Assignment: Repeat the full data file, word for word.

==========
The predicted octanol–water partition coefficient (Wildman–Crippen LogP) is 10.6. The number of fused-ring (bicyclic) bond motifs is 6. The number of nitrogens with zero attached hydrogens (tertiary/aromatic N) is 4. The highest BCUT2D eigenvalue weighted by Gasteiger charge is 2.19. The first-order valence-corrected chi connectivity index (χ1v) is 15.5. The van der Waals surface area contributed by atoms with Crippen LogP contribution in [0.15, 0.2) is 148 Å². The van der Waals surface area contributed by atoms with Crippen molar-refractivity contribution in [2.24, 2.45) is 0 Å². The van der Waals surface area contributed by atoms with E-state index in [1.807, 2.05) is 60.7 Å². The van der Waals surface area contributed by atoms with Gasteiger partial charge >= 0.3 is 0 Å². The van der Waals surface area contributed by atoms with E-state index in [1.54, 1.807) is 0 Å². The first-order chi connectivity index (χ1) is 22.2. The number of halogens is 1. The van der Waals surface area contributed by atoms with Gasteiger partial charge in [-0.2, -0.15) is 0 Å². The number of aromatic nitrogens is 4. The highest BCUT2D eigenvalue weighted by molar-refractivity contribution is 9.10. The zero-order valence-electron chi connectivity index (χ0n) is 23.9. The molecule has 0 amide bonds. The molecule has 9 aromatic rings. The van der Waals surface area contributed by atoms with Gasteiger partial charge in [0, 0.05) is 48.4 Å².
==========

The predicted octanol–water partition coefficient (Wildman–Crippen LogP) is 10.6. The number of fused-ring (bicyclic) bond motifs is 6. The number of nitrogens with zero attached hydrogens (tertiary/aromatic N) is 4. The highest BCUT2D eigenvalue weighted by Gasteiger charge is 2.19. The first-order valence-corrected chi connectivity index (χ1v) is 15.5. The van der Waals surface area contributed by atoms with Crippen LogP contribution in [0.15, 0.2) is 148 Å². The van der Waals surface area contributed by atoms with Crippen molar-refractivity contribution in [2.24, 2.45) is 0 Å². The van der Waals surface area contributed by atoms with E-state index in [1.807, 2.05) is 60.7 Å². The van der Waals surface area contributed by atoms with Gasteiger partial charge >= 0.3 is 0 Å². The van der Waals surface area contributed by atoms with E-state index in [1.54, 1.807) is 0 Å². The first-order chi connectivity index (χ1) is 22.2. The number of halogens is 1. The van der Waals surface area contributed by atoms with Gasteiger partial charge in [-0.2, -0.15) is 0 Å². The number of aromatic nitrogens is 4. The highest BCUT2D eigenvalue weighted by molar-refractivity contribution is 9.10. The zero-order valence-electron chi connectivity index (χ0n) is 23.9. The molecule has 0 amide bonds. The molecule has 9 aromatic rings. The van der Waals surface area contributed by atoms with Gasteiger partial charge in [0, 0.05) is 48.4 Å².